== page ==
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July 12, 1969 - Image 1

Resource type:
Text
Publication:
Michigan Daily, 1969-07-12

Disclaimer: Computer generated plain text may have errors. Read more about this.

HARVEY
AND THE CITY
See Editorial. Page

CZI rP

Sirt~rga

~Iaitr

BLISTERING
High-92
Low--65
Fair skies
but hot

i
------ _.

fi

Vol. LXXIX No. 42-S Ann Arbor, Michigan-Saturday, July 12, 1969 Ten Cents

Four Pages

Gun not 1inked
to six murders
Police say weapon used
only in Phillips slaying
By JUDY SARASOHN
State Police yesterday eliminated the possibility that the
gun which they say was used in the murder of Margaret
4Phillips had also been used in two previous area slayings.
County Prosecutor William F. Delhey said that ballistic
tests proved the found gun could not have been used in the
murders of Jane Mixer, a University law student, last March,
ard Alice Kalom, a graduate student in sociology, last month.
All three University coeds were killed by a .22 caliber gun.
A, The police began searching the Huron River Monday
when Clifford Shewcraft, an aquaintance of Ernest Bishop.
accused murderer of Missl
H RC - jPhillips, informed them that
Hties he saw Bishop throw the gun
into the river from a U.S. 23

Court
4con
Spock
BOSTON (iP)-The draft con-
spiracy convictions of Dr.
Benjamin Spock and three
others were thrown out yes-
terday by the 1st U.S. Circuit
Court of Appeals, which also
ordered Spock and one other
acquitted.
The appeals court, however,
ordered new U.S. District Court
trials on conspiracy charges
against the Yale University chap-
lain, the Rev. William Sloane
Coffin Jr., and author and teacher
Mitchell Godman of Temple,
Maine.
Ordered acquitted with the
famed pediatrician was Michael
Ferber of Boston, a Harvard grad-
uate student.
The four men were convicted
June 14, 1968, of conspiring to
counsel youngmen to violate Se-
lective Service rules. Five had been
indicted on the charge Jan. 5,
1968, but one defendant, Marcus
Raskin of Washington, was
acquitted by the trial jury.
The appeals court held there
was insufficient evidence that
Spock and Ferber intended to use
illegal means or adhere to illegal
aspects of an antiwar, antidraft
agreement.

throws
victions

out
in
case

draft

"cornplaint,
onpolice
By ALEXA CANADY
A complaint charging the Annj
Arbor Police Department and the
Star Bar with racial discrimina-
tion has been filed with the Mich-
igan Civil Rights Commission by
the Ann Arbor Human Relations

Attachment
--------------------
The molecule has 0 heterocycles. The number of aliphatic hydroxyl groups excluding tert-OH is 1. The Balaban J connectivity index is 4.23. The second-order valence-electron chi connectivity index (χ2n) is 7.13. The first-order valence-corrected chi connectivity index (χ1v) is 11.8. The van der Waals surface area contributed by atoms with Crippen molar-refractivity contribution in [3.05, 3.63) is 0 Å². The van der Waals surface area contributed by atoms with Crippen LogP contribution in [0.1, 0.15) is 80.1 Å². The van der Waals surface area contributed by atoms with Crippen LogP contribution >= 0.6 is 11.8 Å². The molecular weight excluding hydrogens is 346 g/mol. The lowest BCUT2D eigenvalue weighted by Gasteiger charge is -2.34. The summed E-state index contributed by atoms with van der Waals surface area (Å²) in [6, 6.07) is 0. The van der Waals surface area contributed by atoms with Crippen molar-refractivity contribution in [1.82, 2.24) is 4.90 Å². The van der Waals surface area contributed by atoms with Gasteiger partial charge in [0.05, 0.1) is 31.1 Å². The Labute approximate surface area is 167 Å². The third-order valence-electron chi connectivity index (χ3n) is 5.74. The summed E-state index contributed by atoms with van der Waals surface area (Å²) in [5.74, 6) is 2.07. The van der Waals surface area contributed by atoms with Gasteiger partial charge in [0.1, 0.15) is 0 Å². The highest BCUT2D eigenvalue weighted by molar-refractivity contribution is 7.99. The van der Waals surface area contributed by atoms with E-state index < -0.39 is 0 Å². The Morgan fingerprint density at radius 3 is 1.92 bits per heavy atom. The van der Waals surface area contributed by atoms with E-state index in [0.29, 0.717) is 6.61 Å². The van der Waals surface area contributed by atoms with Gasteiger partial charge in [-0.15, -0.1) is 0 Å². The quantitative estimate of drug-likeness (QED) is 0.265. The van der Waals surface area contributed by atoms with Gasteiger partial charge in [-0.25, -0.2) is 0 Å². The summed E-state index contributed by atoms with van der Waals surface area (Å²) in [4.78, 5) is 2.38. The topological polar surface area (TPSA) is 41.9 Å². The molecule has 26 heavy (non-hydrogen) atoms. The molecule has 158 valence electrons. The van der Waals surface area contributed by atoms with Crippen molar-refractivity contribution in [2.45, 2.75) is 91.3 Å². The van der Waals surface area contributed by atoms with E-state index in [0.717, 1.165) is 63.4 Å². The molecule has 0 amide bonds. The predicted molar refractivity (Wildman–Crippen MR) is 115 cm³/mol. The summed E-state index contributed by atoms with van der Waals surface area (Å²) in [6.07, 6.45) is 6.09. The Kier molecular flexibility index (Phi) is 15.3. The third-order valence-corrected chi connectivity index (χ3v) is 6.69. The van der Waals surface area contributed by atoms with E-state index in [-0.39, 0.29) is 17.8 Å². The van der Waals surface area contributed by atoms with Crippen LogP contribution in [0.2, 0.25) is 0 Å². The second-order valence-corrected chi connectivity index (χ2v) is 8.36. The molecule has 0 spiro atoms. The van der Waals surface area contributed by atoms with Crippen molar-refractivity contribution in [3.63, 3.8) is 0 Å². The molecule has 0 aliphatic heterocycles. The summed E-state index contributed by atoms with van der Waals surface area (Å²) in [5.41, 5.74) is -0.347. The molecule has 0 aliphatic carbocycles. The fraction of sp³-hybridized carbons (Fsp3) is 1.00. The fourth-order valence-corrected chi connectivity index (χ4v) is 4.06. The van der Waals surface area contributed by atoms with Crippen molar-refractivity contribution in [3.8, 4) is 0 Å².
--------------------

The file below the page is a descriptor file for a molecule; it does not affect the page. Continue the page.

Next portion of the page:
Commission.
The complaint is an outgrowth
Of a series of charges and counter-
charges concerning the arrest and
alleged beating of a Human Re-
lations Commission staff member,
Ray Chauncey, by Wade Wagner,
then an Ahn Arbor police officer.
Chauncey claims he was mis-
takenly arrested while on a legiti-
mate assignment by the HRC and
then hit twice in the mouth at
the police station by Wagner.
Wagner, who was hired as a
Washtenaw County sheriff's dep-
uty after quitting the city force
*Xlainis he arrested Chauncey when
the HRC worker acted in a dir-
orderly manner in the Star Bar.
Wagner has said that while he
was following normal booking
procedures "he (Chauncey) re-
sisted and made an overt act in-
dicating his intent to strike me. I
*0ok defensive and positive action!
and subdued him."
The charges against Chauncey
have since been dropped.
HRC decided to file the com-
plaint with the Civil Rights Com-I
mission after a heated hour of
debate at their meeting on June:
"4 during which the assistant di-
rector, Bob Hunter, stormed out.
At that time David Cowley, HRC
Director said -he felt the Civil
Rights Commission could make a
more objective view of the inci-
dent than HRC or the police,
_,Which both had personnel directly
involved in the case.
Officials at the Michigan Civil,
Rights Commission's Detroit of-
fice say the complaint filed by
HRC cannot be considered official
because there are two respondents
the police department and the
.,tar Bar.
"Separate complaints are nec-
essary in order , for the Civil
Rights Commission to hold the
confidential investigation which is
required by its policy," the offic-
ial explained."

bridge.
The weapon was found Thurs-{
day.
Delhey also said yesterday that
Miss Phillips' papers and records'
have been investigated and de-
tectives have "talked to people
associated with her, and we have
found noindication that she was
investigating the other murder!
cases or had any unique or spec-
ial knowledge of the other murder
cases."
There had been reports that
Miss Phillips had been making a
study of the six previous slayings
of young women in the area..
Delhey said Thursday night, "We
had an excellent case even with-
out the gun." He added that the
successful search adds credibility
to an account given by Shewcraft
Who reportedly saw and talked
with Bishop the night of the mur-
der'.
Shewcraft testified at Bishop's
preliminary examination Wednes-
day that the defendant had
bought a .22 caliber gun in Lan-
sing. The gun was in Shewcraft's
possession July 4, until 11 p.m.
when Bishop asked for the wea-
pon, explaining he was going to
collect some money from a man.
Later that night Bishop went
back to Sheweraft's apartment
looking "scared," said Shewcraft
The two men went for a ride,
Shewcraft testified. At that time,
Bishop' allegedly told him, "This
guy (not referring to himself) shot
a girl three times and I saw the
last bullet go through her head."
Bishop got out of the car then,
and threw the gun in the Huron